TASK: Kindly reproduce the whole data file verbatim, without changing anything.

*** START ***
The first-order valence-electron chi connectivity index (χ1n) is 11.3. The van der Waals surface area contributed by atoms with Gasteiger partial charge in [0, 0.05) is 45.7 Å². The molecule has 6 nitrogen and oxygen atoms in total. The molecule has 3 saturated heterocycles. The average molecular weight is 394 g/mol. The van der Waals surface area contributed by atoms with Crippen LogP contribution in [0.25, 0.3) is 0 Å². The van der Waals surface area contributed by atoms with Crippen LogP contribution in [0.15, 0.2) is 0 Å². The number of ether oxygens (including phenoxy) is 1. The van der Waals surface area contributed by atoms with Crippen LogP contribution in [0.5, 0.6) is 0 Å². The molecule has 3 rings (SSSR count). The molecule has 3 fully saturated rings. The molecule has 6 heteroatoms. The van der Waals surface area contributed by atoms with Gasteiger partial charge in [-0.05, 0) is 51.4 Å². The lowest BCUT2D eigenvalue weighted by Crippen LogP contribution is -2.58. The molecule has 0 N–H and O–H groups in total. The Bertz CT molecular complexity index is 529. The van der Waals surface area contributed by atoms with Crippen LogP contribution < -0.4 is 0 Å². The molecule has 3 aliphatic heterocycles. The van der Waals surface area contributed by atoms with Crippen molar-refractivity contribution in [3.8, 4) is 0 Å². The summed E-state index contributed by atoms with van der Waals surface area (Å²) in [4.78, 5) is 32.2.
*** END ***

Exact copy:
The first-order valence-electron chi connectivity index (χ1n) is 11.3. The van der Waals surface area contributed by atoms with Gasteiger partial charge in [0, 0.05) is 45.7 Å². The molecule has 6 nitrogen and oxygen atoms in total. The molecule has 3 saturated heterocycles. The average molecular weight is 394 g/mol. The van der Waals surface area contributed by atoms with Crippen LogP contribution in [0.25, 0.3) is 0 Å². The van der Waals surface area contributed by atoms with Crippen LogP contribution in [0.15, 0.2) is 0 Å². The number of ether oxygens (including phenoxy) is 1. The van der Waals surface area contributed by atoms with Crippen LogP contribution in [0.5, 0.6) is 0 Å². The molecule has 3 rings (SSSR count). The molecule has 3 fully saturated rings. The molecule has 6 heteroatoms. The van der Waals surface area contributed by atoms with Gasteiger partial charge in [-0.05, 0) is 51.4 Å². The lowest BCUT2D eigenvalue weighted by Crippen LogP contribution is -2.58. The molecule has 0 N–H and O–H groups in total. The Bertz CT molecular complexity index is 529. The van der Waals surface area contributed by atoms with Crippen LogP contribution < -0.4 is 0 Å². The molecule has 3 aliphatic heterocycles. The van der Waals surface area contributed by atoms with Crippen molar-refractivity contribution in [3.8, 4) is 0 Å². The summed E-state index contributed by atoms with van der Waals surface area (Å²) in [4.78, 5) is 32.2.